You do not have to wait years for Organic certification to beging this way of raising animals. You can start next year. There is also a large and fast growing market for this kind of meat now. Maybe not here on PEI yet but there is an export market that will enable us to get up to scale for when we all have to eat locally like this anyway.

If you start small with other your risk is low.

Grass – the opposite of the plough – The plough is all about getting rid of the existing natural system and replacing it with an artificial one. At Polyface Farm, the system is all about keeping and building on grass. Each animal has part of a rotation that uses different parts of the grass and that fits into a larger system.

Pigs have their job at the edge of the system.

Chickens come in after the larger animals. All add more back so over time the grass improves and so can carry more load. The opposite of our current system As the years go by the ROI on the farm goes up. the opposite of our current system.

As well as producing meat and eggs that rely on very few extra inputs, this system produces the very healthiest of product. Why? Because the animal fits its environment. Chickens and pigs were designed to live like this and to eat like this. If we go down this road we work WITH nature.

This can all be done locally.

Imagine if we made grass our focus? We have such ingenuity. Polyface Farm is to the future what the crudest early plough is to our modern system.

So what then about crops – what about veggies, fruits and nuts? How might we tie into a grass system a system for this?

I think that the answer is in Permaculture.

This is what Permaculture looks like. Looks chaotic but it is not. Again the principle is “Fit”. We plant to mimic nature and to enhance nature. Most are perennials. As the system ages, it gets more productive. For the parts all reinforce each other as the animals do on a grass farm. Too many slugs = not enough ducks!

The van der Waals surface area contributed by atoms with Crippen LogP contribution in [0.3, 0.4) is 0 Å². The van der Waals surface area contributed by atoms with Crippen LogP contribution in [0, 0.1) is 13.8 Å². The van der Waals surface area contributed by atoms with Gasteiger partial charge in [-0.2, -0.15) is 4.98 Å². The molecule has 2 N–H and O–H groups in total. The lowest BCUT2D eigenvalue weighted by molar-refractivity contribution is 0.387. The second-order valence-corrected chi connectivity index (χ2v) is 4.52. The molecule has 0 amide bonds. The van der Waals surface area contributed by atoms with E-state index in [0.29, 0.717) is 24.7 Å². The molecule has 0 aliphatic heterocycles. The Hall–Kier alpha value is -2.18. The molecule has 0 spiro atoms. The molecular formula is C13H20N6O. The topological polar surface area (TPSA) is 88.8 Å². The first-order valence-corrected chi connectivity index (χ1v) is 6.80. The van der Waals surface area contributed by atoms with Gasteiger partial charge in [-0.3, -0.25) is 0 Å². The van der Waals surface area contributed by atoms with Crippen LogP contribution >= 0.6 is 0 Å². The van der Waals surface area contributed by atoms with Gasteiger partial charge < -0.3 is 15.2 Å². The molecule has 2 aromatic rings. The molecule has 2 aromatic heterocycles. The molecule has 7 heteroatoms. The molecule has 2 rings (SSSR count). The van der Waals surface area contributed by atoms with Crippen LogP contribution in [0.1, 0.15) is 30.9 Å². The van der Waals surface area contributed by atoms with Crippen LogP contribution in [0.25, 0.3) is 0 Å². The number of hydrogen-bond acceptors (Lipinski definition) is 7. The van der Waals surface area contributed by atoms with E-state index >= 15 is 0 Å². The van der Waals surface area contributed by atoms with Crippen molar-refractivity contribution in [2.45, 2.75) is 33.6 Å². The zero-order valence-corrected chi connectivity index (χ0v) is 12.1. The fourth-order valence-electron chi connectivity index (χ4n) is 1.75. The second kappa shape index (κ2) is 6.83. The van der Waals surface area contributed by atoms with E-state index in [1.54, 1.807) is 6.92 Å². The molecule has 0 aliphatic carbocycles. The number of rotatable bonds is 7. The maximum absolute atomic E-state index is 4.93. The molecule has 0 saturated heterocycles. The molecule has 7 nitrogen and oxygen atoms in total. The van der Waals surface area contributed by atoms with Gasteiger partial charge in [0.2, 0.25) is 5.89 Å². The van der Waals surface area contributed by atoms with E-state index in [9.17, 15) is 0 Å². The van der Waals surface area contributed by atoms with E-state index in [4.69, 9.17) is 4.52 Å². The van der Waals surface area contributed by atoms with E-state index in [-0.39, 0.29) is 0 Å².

This is the DNA of the structure.

Ponds and woods are key to the design.

The Salatins at Polyface have discovered the importance of linking their woodland to the grass land. Both feed the other.

Both get stronger over time. Both end up needing almost no inputs. Both have an ever increasing ROI and offer the farmer more and more margin and so independence.

This is what working with nature looks like. It’s early days now. But I think that these two related ideas have great potential. Could they not work for you? If they did what would happen to you?

In the next and last post of this series, I will play with what this might do for society. For how we get our food shapes our culture and power. I will play with how this might work in small place like PEI.

I have no idea as of today how this imagining will work out – please join me in speculating.

Currently there are "6 comments" on this Article:

  1. Good morning,

    I have enjoyed your posting. Did you hear Joel Salatin speaking on CBC radio yesterday? I couldn’t believe my ears. Joel Salatin was introducing his new book called: Folks, This Ain’t Normal. If the ideas of Polyface Farm can go mainstream we may have a chance to have local food security:

    I completely agree with you about the way our food supply will have to go. The heritage breed and heirloom seeds will have to come back into regular use, not just as “pets” but a useful addition to the homestead. The problem with specialty breeds is the need for large numbers to maintain genetic health in the herd or flock. This isn’t easy. Backyard breeding doesn’t work that well. A person needs a high level of understanding of genetics, or lots of time, to do line breeding.

    More important then the breeds used, is that the animals be pastured based. Moving away from confinement operations should be the goal. Unfortunately, many people in academic circles belief grazing is bad for brittle grasslands and degrades the land. I wish Holistic Management: A New Framework for Decision Making by Allan Savory was required reading in university. It is amazing to me, that this man’s years of research and observation are not better known. Here are some videos of his work: